Once again, the ugliness of the doctrine of church governance has reared its head in COG-land. When will people ever learn? Every time these ******* contests happen, I cannot help but think of a specific Bible verse in Judges:
8 The trees went forth on a time to anoint a king over them; and they said unto the olive tree, Reign thou over us.
9 But the olive tree said unto them, Should I leave my fatness, wherewith by me they honour God and man, and go to be promoted over the trees?
10 And the trees said to the fig tree, Come thou, and reign over us.
11 But the fig tree said unto them, Should I forsake my sweetness, and my good fruit, and go to be promoted over the trees?
12 Then said the trees unto the vine, Come thou, and reign over us.
13 And the vine said unto them, Should I leave my wine, which cheereth God and man, and go to be promoted over the trees?
14 Then said all the trees unto the bramble, Come thou, and reign over us.
15 And the bramble said unto the trees, If in truth ye anoint me king over you, then come and put your trust in my shadow: and if not, let fire come out of the bramble, and devour the cedars of Lebanon.
In reality, this little story is a sermon unto itself. Perhaps, I should just let well enough alone and end this article here, but I suppose if it really were sufficient, then there would be no need for further commentary. In the end, this little story brings up so many more questions than answers to me:
- Why were the trees so desperate to appoint a leader?
- It appears that the ones worthy already knew their God given role, so why weren’t all the trees content, do what they were supposed to do and let it all be?
- If some trees were already appointed by God and knew it, then why not wait for God to appoint a king if one were truly needed?
- God already appointed a judge here and there to redeem Israel when that was needed, so why was it they could not keep the peace when one wasn’t appointed?
- Much like Israel in the time of the judges, could it be that God appoints kings when kings are needed, single rulers like Moses when an exodus is to occur, judges over judges like Joshua to complete a mission to conquer some difficulty, kings like David when it is time to conquer the land and vanquish Israel’s enemies and kings like Solomon when it is time for peace and prosperity? God raised up judges as He saw fit, after all, so maybe there was no king because it was not the right time to appoint one.
- How much shade does a bramble/buckthorn provide?
- How easy does a bramble catch fire in relation to a tree?
- Could there be a reason that only the most worthless want the power?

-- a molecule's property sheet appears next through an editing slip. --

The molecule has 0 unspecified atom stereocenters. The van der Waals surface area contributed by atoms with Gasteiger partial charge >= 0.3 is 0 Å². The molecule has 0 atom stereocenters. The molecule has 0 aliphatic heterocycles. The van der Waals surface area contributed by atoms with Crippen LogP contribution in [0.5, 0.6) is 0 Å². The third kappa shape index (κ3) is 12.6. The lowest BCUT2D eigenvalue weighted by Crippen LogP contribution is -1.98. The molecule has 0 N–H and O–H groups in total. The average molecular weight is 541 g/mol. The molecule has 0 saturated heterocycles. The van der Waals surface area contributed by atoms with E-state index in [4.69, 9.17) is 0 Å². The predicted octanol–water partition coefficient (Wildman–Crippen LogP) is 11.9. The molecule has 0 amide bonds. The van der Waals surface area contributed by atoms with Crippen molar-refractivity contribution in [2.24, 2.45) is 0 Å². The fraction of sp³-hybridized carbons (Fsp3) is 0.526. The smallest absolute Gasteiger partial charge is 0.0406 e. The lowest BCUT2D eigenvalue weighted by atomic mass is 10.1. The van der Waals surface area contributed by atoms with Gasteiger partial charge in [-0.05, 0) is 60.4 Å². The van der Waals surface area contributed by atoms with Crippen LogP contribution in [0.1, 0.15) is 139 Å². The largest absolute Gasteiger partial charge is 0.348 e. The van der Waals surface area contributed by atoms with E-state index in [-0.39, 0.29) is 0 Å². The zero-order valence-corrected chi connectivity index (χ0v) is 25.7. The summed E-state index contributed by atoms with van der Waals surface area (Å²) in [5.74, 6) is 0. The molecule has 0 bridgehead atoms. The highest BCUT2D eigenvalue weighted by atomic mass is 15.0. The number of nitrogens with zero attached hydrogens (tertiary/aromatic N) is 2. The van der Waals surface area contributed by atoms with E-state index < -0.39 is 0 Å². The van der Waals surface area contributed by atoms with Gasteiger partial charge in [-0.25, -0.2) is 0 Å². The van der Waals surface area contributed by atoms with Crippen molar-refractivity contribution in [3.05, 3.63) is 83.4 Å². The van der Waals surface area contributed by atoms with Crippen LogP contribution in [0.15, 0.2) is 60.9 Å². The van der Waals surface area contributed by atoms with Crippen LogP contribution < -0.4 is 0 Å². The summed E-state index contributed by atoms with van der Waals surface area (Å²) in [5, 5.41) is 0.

- Again, why were they desperately looking for a king? Wasn’t God supposed to be their King?
- Considering that last question, why look for a human head of a Church when Christ is supposed to be the Head?
- I have often compared this time period for the Church to the time that Israel was ruled by judges. You have a head here, a head there, some are just, and some are corrupt. Some are evil rulers, some are righteous rulers, some are crazy and grab the mantel, while others have leadership thrust upon them. In the end, though, isn’t everyone doing what is right in their own eyes?
One closing thought, though, as I just cannot let go of this one. David Hulme claims:
It may be like the father in your household taking a decision that everybody doesn’t agree with. He has to do it anyway–and some people won’t like it. That doesn’t make him an autocrat.
- Is it just coincidence that the copy and paste split “taking” so that the third line started with “king”?
- In all actuality, yes, the father is an autocrat when he does what he wants in spite of what everyone else wants, regardless of whether or not he wants it for the right reasons.
Mr Hulme, please invest in a dictionary, or at least learn how to use the free online ones.
au·to·crat [aw-tuh-krat] Show IPA
1. an absolute ruler, especially a monarch who holds and exercises the powers of government as by inherent right, not subject to restrictions.
2. a person invested with or claiming to exercise absolute authority.
3. a person who behaves in an authoritarian manner; a domineering person.
~ autocrat, Dictionary.com
A person who can overrule everyone else is an autocrat. A person with absolute power is an autocrat.
Let’s at least be intellectually honest in our statements, OK?
Also, it should be noted for the record that Church of God, an International Community uses “cogaic” in its website URL, so I view it as incorrect to call it COG-IC, COGIC or any other variation that ignores that, and will call it COGaIC for as long as it continues to exist, should it do so.